Monday Movies Sets Fires to Feel Joy

Pitch Perfect spans the intolerable and the sublime. It’s the story of Beca (Anna Kendrick), a college radio DJ who prefers to keep to her headphones but reluctantly joins an a capella singing group when her professor father says she can only quit college and go to L.A. if she spends her freshman year just trying something. She hooks up with the Bellas, an all-female group whose ranks have been decimated after the lead senior flubbed last year’s championship by projectile vomiting out her “I Saw The Sign” solo. Continue reading “Monday Movies Sets Fires to Feel Joy”

Monday Movies Likes To Ride

I don’t think it’s helpful to call a work of art “pretentious,” but I do think it’s meaningful to call one “unpretentious.” Rather than open up an unnecessarily Bourdieuvian riff, let me put it this way: I dig a good B-movie. One of my favorites of the last decade was Cellular, a nimble kidnap thriller in which Kim Basinger is uniquely suited to slay one of her captors because she’s a seventh-grade biology teacher who knows her axillary arteries. Life-and-death stakes, a little broad comedy, car chases, never boring and never in bad faith.

Stephanie Zacharek’s compare-and-contrast of Premium Rush to The Master gave me the idea that the former might be in my zone, Continue reading “Monday Movies Likes To Ride”

Monday Movies Spent $76,520 on Booze, Dancers, and Whores

Margin Call — A masterful, quiet drama about the first 24 hours of the financial crisis, and one of the rare films to use the word “capitalism” in dialogue. A high-rolling Wall Street firm executes a round of cuts, leaving skeleton crews in its various departments. As a manager in Risk Management (Stanley Tucci) gets the axe, he passes a thumb drive to his surviving junior, an MIT-trained engineer-turned-quant (Zachary Quinto). The thumb drive contains evidence of what we now all know — that this emblematic anonymous firm is leveraged far beyond value or reason, and that the piper could ask to be paid at any minute.
Continue reading “Monday Movies Spent $76,520 on Booze, Dancers, and Whores”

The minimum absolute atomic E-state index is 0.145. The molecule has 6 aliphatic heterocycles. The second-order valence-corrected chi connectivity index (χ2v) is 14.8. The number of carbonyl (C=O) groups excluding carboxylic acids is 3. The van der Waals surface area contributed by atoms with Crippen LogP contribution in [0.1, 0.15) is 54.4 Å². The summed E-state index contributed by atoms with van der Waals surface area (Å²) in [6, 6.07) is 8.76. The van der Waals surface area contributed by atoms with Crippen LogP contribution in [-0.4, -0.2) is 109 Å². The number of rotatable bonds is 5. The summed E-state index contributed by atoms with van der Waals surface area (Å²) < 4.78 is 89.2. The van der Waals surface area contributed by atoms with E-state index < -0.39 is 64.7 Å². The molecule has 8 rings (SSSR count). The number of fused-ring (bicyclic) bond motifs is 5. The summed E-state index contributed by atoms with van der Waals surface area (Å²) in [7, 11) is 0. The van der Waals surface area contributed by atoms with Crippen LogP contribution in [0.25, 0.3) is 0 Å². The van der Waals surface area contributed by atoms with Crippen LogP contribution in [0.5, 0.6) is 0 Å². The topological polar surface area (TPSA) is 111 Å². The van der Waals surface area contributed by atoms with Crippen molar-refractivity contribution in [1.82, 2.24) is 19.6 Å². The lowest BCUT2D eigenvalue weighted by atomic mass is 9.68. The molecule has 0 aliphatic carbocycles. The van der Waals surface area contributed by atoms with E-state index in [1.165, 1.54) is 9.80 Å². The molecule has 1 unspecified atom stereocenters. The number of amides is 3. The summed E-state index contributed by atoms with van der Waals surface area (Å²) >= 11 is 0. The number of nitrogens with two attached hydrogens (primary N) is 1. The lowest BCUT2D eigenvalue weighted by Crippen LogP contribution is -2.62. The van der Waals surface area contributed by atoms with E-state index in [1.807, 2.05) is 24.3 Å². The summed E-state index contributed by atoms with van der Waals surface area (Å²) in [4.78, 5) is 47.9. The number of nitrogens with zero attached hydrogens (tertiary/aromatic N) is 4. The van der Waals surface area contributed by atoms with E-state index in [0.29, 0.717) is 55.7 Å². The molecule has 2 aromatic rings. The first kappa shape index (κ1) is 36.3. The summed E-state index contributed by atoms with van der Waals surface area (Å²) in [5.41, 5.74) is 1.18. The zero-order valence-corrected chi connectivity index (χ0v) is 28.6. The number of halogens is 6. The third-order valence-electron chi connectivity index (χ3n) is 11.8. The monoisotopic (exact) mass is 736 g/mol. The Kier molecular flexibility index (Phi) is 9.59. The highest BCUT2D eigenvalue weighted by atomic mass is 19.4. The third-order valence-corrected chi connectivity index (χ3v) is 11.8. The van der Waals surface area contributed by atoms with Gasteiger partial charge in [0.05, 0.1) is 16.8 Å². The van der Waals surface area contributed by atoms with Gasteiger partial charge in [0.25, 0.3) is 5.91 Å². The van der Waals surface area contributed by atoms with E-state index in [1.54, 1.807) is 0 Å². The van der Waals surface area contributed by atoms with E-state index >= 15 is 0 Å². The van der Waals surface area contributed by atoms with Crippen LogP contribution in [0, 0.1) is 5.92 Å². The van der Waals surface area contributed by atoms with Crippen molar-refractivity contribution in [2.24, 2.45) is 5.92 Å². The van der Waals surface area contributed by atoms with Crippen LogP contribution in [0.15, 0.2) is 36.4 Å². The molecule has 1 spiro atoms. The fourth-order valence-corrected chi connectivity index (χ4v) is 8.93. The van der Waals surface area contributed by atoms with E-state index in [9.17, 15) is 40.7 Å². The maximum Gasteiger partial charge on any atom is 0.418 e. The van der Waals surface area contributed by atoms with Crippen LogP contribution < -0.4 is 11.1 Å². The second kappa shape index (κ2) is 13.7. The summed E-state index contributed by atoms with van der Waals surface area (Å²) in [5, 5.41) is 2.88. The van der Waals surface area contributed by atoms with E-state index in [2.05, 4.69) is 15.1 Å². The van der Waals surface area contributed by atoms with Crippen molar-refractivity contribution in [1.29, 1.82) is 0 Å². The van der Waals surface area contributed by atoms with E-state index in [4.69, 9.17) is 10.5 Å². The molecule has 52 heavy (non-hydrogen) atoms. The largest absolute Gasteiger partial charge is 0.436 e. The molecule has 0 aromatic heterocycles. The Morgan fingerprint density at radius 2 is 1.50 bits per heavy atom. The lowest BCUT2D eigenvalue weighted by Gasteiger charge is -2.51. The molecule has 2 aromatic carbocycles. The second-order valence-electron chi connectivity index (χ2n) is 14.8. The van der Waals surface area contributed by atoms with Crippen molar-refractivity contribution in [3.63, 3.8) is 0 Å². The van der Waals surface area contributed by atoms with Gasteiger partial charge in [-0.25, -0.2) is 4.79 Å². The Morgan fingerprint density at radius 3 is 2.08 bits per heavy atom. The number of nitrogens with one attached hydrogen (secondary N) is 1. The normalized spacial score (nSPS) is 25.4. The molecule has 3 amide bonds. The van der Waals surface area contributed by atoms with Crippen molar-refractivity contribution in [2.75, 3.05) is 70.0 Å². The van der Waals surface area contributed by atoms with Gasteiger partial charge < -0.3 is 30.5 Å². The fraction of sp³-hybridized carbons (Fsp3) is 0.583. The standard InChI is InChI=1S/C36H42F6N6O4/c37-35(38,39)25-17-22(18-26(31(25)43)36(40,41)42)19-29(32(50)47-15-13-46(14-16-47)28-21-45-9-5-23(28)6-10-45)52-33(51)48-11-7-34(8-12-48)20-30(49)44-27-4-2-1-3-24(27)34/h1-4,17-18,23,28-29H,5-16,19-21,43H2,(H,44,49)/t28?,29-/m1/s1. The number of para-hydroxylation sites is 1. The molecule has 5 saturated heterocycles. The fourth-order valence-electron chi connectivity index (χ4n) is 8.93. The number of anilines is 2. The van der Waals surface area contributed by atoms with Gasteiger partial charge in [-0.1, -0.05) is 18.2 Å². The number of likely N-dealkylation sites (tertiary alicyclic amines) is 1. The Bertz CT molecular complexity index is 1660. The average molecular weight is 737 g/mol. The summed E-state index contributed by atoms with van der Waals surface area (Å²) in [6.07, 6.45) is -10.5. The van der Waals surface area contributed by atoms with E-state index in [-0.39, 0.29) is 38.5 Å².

Monday Movies Needs Him. He’s Our Friend.

Robot and Frank opens with a sequence borrowed from Bottle Rocket: a robber breaking and entering into his own home. But unlike Owen Wilson’s Dignan, whose crime is in preparation for a more eventful life, Frank (Frank Langella) is helplessly reliving his adventures. Frank lives in Cold Spring, NY, five hours’ round trip from his barely-not-estranged son Hunter (James Marsden), and under the lengthening shadow of dementia. When Hunter brings him a helper robot, an affably clunky-looking white cartoon astronaut without a name (voiced by Peter Sarsgaard, inhabited by dancer Rachael Ma), he proudly resists at first, but soon learns that the robot’s obedience to federal and state law is subordinate to its prime directive, to maintain his health, and if planning and executing heists keeps his mind sharp and his life purposeful, the robot is happy to learn the meaning of “case the joint.”
Continue reading “Monday Movies Needs Him. He’s Our Friend.”

Can Monday Movies Tell You, We Are Not Fond of Cremations

Bernie is based on a true crime story, first told by Skip Hollandsworth in 1998 and rehashed in the New York Times by the victim’s nephew a few months ago. In the hands of Richard Linklater, directing Jack Black and Shirley Maclaine from a script he wrote with Hollandsworth, it becomes a wonderfully odd bird of a movie, a documentary murder comedy that sets a small ensemble of actors to play in a garden of locals playing themselves. Continue reading “Can Monday Movies Tell You, We Are Not Fond of Cremations”

OK, See? Monday Movies Has a Fan. We Have William.

Celeste and Jesse Forever. Rashida Jones and Will McCormack co-wrote this romantic comedy about a couple who like each other too much to end their marriage and move on. It searches for the truth behind the clichés, sometimes finds it, and other times finds the clichés.

At the beginning of the film, Celeste (Jones) and Jesse (famed phallopyxistor Andy Samberg, who slips easily into an emotionally grounded seriocomic acting register) drive their friends crazy by neither breaking up nor staying together. Continue reading “OK, See? Monday Movies Has a Fan. We Have William.”

Monday Movies Thinks We Should Be Best Friends

Magic Mike follows two performers: Magic Mike (Channing Tatum), a masterful male stripper who dreams of getting his custom furniture business off the ground but can’t raise his credit score; and Adam, aka The Kid (Alex Pettyfer), a dropout college athlete whom Mike leads into a world of temptation. In an attempt to impress Adam’s sister Brooke (Cody Horn), Mike swears to protect him as the netherworld of Florida club life wraps him tighter in its clutches. Continue reading “Monday Movies Thinks We Should Be Best Friends”

It’s Monday Movies’ Hope That If You’re Watching This Video, Something Incredible Has Happened

The famous last line of Gatsby captures the futility of escaping the past, but it takes a time travel movie to recognize the equal problem of turning the boat around to confront it. Safety Not Guaranteed takes a real-life classified ad as its point of departure and out of it, builds a DeLorean fueled by nostalgia, regret and shame. Continue reading “It’s Monday Movies’ Hope That If You’re Watching This Video, Something Incredible Has Happened”